My friend comes just after I get home and wakes Maxi up.  She is grumpy until she realizes he has “cookies”.  Totally cool and new cookies.  He becomes her new best friend.  We give her a large biscuit and she goes back into her crate.  We take off.

I am showing my friend Palermo on our way to the restaurant. I am not cutting through either of the plazas as I know they will be a zoo.  My friend is here for tango and he is talking about it non-stop.  I am used to it.  I dance and teach tango, and I perform.  My tango life is different than the tourists who come here.  They are looking for something different.  So I just listen.  He is mesmerized by the whole scene.

We reach the Lebanese restaurant that I love. I discovered it when I first moved here.  I was so sick of Argentine food – pasta, pizza, empanadas.  Ethnic food is not exactly abundant or very good here. A friend and I found this restaurant and ate here 3 times in a week and then twice a week for 2 months.  I know the whole family.

After we find a table, I get up to go greet the mom.  I kiss her and ask her how she is doing.  Her grandson is crying.  I ask him what is wrong.  Grandma says he is an “attorante.”  (someone lazy who doesn’t want to work)  I kiss the daughter, the son-in-law, and the brother.  This is Buenos Aires, we kiss a lot here.

We eat a lovely lunch.  I ask for a hot sauce they do not have on the menu and do not tell many people about.  They also put more spices in my food.  They make it “estilo liban” for me.  I could eat their hummus all day long with tabbouli.

After lunch we walk back towards my apartment.  I tell my friend I want to check out a feria they are having near the dog park.  When they were testing the sound system it drove Maxi nearly psycho. It is a “Feria de los Judios” (A Jewish street fair) for the new year.  Too many people.  We push through and we check things out.

We decide to have a coffee near my house.  My friend is still yakking about tango.  I remember when I was that way.  Funny, how things change.  I love my tango, maybe even more so now.  But in a much different way.  It is getting cold.  We finish our cortados and go back to my apartment.  It is time for La Demonia to go out.

My friend says he will walk her with me and then take off.  He wants to go dance tonight.  Maxi is thrilled to be with the bearer of the cookies.  After a short walk we say goodbye.  It is still early, only 7:00 pm.  As we head into the building my cell rings.  It is my friend Miguel, I answer and he says “Que tal nena, que haces?”

I moved to Buenos Aires in 2004 from California. I have a small bed & breakfast for tango dancers, I write, do translations, teach English, and of course dance tango. You can find more about my life in Buenos Aires on my blog TangoSpam:LaVida Con Deby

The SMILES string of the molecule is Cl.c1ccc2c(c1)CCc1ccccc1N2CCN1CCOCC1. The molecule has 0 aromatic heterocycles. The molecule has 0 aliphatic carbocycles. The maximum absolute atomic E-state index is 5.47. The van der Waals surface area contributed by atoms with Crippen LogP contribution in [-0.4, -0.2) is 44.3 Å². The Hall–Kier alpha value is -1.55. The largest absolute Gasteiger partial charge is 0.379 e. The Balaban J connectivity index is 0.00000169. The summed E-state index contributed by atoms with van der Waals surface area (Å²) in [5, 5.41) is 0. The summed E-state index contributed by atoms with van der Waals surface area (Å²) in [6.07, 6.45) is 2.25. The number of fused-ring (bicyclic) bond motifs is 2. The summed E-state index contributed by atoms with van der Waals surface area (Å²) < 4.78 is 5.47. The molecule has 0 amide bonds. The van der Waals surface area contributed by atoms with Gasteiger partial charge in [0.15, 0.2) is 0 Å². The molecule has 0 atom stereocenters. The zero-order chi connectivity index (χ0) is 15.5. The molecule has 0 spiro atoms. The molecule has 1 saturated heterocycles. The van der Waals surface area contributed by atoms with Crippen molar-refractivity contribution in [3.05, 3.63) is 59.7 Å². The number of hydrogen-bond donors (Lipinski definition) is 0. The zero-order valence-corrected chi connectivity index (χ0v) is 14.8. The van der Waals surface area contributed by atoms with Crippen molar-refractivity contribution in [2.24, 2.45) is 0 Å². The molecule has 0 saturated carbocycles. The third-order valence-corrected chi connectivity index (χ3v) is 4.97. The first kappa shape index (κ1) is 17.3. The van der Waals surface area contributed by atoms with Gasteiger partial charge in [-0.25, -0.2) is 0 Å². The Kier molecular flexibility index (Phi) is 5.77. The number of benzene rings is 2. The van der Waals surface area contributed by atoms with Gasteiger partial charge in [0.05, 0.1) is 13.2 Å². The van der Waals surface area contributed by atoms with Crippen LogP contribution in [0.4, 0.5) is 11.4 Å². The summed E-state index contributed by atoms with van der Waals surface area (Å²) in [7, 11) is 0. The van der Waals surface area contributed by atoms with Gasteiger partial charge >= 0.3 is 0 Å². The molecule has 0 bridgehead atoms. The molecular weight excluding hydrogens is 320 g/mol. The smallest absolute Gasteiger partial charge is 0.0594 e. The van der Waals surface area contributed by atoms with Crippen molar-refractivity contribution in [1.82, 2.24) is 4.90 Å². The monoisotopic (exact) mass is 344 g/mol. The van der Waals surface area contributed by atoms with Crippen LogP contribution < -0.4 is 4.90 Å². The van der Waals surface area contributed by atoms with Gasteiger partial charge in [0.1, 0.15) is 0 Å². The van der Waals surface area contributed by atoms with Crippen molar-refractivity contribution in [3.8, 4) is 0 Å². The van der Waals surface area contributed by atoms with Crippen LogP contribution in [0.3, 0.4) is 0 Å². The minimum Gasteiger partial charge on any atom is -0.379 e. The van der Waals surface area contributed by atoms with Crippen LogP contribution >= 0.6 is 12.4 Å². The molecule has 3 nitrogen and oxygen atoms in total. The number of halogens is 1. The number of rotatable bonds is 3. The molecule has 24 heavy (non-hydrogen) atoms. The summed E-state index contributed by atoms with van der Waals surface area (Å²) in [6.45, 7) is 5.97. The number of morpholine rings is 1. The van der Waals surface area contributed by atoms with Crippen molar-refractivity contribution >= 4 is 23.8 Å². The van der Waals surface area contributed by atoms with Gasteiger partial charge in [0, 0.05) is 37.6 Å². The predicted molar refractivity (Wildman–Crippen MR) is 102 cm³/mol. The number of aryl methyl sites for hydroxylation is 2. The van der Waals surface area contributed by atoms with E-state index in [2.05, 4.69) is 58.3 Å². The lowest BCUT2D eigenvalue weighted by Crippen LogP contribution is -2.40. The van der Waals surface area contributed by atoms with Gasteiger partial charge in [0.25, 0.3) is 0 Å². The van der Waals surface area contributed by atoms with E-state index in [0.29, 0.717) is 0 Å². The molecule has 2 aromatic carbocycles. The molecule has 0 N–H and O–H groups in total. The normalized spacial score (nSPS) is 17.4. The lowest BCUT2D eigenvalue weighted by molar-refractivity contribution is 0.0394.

The Search for Foreign Friends

Friday, August 14th, 2009

“Oh, I’m not worried about you,” my friend, Angela, told me as she helped carry the last few boxes to my car. “You can make friends anywhere.”

“I guess,” I shrugged, not as confident in my friend-making abilities as she was.

“The Italians will love you,” she promised.

And that promise carried me to Calabria.

I arrived with the expectations that I would, indeed, meet people and expand my network of Calabria-based contacts beyond my soon-to-be-husband and his circle of friends. However, the battle was uphill.

The funny thing about Calabria is that most people leave her rugged beauty and savage shorelines … not the other way around. For that reason, Calabrians don’t really know how-or want to-accept new people. Don’t get me wrong, my big move was welcomed by husband’s extended family and I’ve never felt uncomfortable in their homes. But I’m talking about going past the pleasantries, past the generous lunches and homemade jugs of wine … to true friendship.

The truth of the matter is that, in general, southern Italian women don’t have friends, at least not in the same sense as American women do. Back home, my friends and I have lunch together, go shopping, meet for happy hour. Calabrian women go shopping with their mothers or sisters, and only recently have I seen a group of women dining together without their husbands.

Are times changing?

Well, they are for me.

As my optimistic friend predicted, I did make friends in Italy. While the expat community isn’t exactly booming in Calabria, those of us here have connected and bonded over our communal experiences.

I’ve found cherished friends through the blogosphere who I rely on for daily doses of inspiration.

And I have my husband’s circle-those friends I mentally resisted in the beginning, while I was in search of my own identity, my own group, my own friends. I realized when they’d call me before a trip, check in on me when I was away, quote my latest blog entry or place an international phone call-when they knew no one on the other end would speak their language-that I had arrived.

That I had, indeed, made friends in Italy.

Was it easy for you to meet people and make friends in your new country? How do you think your relationships in your new country are different from those in your home country?

Cherrye Moore is an American freelance writer in southern Italy. In addition to, she writes about living and traveling in Calabria on her site, My Bella Vita. Comments and messages are welcome on both sites.

Photo: Le Champion du Monde via Flickr.